Internationalisation on standby
With news of China’s gross domestic product having expanded 4.9 per cent in the third quarter, it is easy to get caught up in the narrative that all is back to normal in the world’s second biggest economy, especially as the rest of the world battles a second wave of the virus. In Shanghai, where foreign companies contribute a quarter of GDP, a third of taxation, and a fifth of employment, the pandemic’s downturn has not so easily been reversed.
European companies have long played a critical role in developing China’s most international city, but the pandemic has threatened this situation. Prior to the pandemic, members in Shanghai were already reporting that businesses had become more difficult, indicating a shaky level of confidence in the market. Then for several months, expatriate employees were stuck outside China. This had a significant impact on company operations and profit and, despite lifting of some travel restrictions, could have long-lasting impacts on the willingness for international talent to make Shanghai their home and for businesses to increase investment in the city.
Despite the uncertainty that COVID-19 brings to all markets, there are factors that Shanghai can control to increase the confidence of European investors, for example the many regulatory barriers that have prevented foreign companies from full participation in the market. As President Xi has recently tapped Shenzhen as the city to test economic reforms, giving it the autonomy to carry out various pilot programs for market opening, Shanghai must do whatever it can to match this level of opening and maintain its status as a global investment hub.
According to the European Chamber’s Business Confidence Survey 2020 (BCS 2020), 70 per cent of respondents believe that Shanghai is a more attractive place to set up R&D centres compared to other cities in China. As Shenzhen seeks to become an innovation powerhouse, Shanghai must not grow complacent, but rather recognise how to fix its shortcomings. For example, tax incentives for high and new technology enterprises remain out of reach for many foreign enterprises whose core intellectual property is registered overseas. Although IP protection in Shanghai has undoubtedly improved, fear of IP infringement is the leading reason why a quarter of respondents are unwilling to bring their latest technology to China. Extending tax benefits to HNTEs with overseas IP would bring new innovation without companies fearing IP theft.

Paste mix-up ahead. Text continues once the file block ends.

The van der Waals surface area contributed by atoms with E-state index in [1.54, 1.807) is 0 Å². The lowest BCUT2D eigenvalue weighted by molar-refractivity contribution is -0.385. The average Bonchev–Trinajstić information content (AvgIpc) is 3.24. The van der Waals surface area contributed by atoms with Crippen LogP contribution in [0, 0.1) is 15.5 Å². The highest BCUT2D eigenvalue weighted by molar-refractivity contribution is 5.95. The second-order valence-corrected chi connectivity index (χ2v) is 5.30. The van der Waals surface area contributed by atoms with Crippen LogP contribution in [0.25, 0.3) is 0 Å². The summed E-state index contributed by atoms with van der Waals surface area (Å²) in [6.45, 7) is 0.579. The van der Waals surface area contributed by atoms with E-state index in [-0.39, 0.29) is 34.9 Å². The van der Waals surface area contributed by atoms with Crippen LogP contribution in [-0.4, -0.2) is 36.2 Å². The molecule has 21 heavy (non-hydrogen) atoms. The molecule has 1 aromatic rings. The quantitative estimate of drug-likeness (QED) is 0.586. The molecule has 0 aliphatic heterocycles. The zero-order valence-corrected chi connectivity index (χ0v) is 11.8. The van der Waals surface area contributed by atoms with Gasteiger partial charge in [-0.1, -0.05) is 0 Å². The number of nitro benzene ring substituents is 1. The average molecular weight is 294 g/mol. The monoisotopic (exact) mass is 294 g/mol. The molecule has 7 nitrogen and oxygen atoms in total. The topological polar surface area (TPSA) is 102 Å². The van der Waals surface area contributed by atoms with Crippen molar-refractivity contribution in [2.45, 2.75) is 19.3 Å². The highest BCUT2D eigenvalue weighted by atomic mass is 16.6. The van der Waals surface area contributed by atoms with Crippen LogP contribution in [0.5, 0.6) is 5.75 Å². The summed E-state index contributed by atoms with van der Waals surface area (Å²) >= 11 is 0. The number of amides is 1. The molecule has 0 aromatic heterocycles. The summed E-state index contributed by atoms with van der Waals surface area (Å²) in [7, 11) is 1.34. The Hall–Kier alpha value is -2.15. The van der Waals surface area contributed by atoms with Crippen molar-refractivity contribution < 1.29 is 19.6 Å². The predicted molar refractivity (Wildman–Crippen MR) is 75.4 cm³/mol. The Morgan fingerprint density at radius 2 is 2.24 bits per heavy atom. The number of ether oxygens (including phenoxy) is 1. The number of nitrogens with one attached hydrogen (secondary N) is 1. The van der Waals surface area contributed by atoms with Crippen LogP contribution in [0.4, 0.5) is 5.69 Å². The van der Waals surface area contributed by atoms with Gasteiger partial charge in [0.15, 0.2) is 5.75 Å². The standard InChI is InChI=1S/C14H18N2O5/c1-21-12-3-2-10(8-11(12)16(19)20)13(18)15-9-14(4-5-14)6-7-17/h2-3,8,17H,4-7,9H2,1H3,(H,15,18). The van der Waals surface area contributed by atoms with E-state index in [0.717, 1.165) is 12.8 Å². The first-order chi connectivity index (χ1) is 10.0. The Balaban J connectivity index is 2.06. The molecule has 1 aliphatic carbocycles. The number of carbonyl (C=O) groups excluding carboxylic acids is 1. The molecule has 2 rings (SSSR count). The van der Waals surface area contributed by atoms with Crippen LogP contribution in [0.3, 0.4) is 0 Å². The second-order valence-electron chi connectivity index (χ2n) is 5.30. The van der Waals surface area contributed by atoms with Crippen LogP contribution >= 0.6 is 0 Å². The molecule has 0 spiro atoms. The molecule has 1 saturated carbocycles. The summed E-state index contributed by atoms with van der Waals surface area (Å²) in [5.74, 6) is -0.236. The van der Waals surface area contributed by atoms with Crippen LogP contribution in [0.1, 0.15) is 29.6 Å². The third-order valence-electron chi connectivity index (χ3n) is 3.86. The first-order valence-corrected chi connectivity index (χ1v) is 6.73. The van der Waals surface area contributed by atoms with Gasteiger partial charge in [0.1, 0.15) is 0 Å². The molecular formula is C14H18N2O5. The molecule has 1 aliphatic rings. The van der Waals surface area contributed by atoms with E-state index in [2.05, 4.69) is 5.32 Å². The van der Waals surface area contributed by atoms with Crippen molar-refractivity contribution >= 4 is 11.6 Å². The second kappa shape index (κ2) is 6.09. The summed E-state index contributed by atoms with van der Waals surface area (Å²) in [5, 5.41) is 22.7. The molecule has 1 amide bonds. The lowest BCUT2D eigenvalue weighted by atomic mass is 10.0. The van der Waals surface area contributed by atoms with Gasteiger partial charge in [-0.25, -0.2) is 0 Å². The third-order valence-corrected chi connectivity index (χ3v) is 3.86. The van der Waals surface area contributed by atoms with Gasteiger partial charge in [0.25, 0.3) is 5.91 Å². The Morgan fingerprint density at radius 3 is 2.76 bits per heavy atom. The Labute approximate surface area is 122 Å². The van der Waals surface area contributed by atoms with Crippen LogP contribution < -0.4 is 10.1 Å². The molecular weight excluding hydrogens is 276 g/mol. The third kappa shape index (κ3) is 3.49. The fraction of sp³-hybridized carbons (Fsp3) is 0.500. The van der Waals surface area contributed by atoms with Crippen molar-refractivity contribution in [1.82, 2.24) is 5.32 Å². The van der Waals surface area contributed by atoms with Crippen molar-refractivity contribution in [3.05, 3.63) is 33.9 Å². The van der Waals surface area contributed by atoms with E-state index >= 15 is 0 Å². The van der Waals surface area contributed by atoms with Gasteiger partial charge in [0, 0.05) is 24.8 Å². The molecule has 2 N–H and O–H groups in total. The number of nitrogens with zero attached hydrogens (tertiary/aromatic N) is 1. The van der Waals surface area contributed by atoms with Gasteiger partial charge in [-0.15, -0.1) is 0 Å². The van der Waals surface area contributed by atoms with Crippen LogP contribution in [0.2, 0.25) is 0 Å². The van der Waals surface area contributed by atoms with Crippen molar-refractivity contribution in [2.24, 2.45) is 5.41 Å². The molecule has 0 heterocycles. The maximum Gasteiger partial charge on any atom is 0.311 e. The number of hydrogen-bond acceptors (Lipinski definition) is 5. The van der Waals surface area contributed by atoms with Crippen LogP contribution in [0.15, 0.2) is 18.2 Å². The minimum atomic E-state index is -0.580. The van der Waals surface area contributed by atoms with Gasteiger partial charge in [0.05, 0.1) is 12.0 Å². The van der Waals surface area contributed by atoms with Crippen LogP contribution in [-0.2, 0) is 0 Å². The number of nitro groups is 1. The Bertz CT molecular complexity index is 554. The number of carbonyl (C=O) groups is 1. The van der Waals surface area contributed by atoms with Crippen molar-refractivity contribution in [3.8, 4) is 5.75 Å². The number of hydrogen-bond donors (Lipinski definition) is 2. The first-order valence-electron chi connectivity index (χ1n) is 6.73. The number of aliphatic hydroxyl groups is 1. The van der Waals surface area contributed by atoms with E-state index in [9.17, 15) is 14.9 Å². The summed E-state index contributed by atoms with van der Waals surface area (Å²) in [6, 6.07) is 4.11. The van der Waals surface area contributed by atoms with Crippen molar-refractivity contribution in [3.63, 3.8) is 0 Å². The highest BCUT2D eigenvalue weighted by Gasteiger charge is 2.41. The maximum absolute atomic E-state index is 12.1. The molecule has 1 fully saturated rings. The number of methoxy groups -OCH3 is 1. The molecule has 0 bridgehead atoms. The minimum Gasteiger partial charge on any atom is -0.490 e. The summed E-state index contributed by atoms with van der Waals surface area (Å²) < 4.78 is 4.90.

President Xi highlighted the development of human capital within Shenzhen’s reforms, with much emphasis on making the labour market more flexible. Shanghai is uniquely reliant on an influx of foreign talent for its internationalisation, but suffers from China’s tax regime, in particular the impending removal of benefits exempt from individual income tax. The vast majority of members rank the costs for international schooling as excessive; employers generally cover this expense, but will be reluctant to take on the extra burden of 45 per cent tax come January 2022. High salary and package expectations are already the biggest hurdle for hiring foreign talent in Shanghai, and the exacerbated burden will very likely lead to less assignments of high-level employees. On the path to internationalisation and domestic competitiveness, having less international talent will be a huge step backwards, especially as the Greater Bay Area is offering subsidies for ‘high-end and urgently-needed talent’ to offset the tax allowance changes.
While regulatory reform is necessary to increase foreign investment, it must be complemented by transparent and predictable legislation. For SMEs in particular, transparency and predictability are of the utmost importance. While multinational companies have the resources to deal with a complex and confusing regulations, SMEs do not and thus rely on clear, open policy to navigate the business environment. A July 2020 survey of European Chamber members revealed that SMEs were less than half as likely as larger companies to consider further investment over the next year. Unfortunately, Shanghai implementation regulations for the FIL, meant to represent a major shift in the business environment and institutionalise an investment regime to provide equal treatment for foreign companies, remains vague and unpredictable, without any accountability or punishment mechanism for officials who violate provisions. Article 27 states that under ‘special circumstances’ the government may expropriate foreign investment for the ‘public interest'. Yet the regulations lack a clear definition of ‘public interest’, which gives a lot of discretion to the implementing departments and thus raises fears within the European business community over whether or not they will be affected.
European companies are eager to bring more investment if barriers are removed. For example, 81% of BCS 2020 respondents in the legal sector would increase investment in China if granted more market access. For a sector that has long been almost completely closed to foreign investment, the potential for growth is immense, and the city’s legal ecosystem and overall business environment would be strengthened as a result. Ultimately, the growth of the foreign business community in Shanghai will depend on real reforms. High-level, yet ambiguous plans and policies simply cannot address the regulatory barriers that disadvantage foreign-invested enterprises.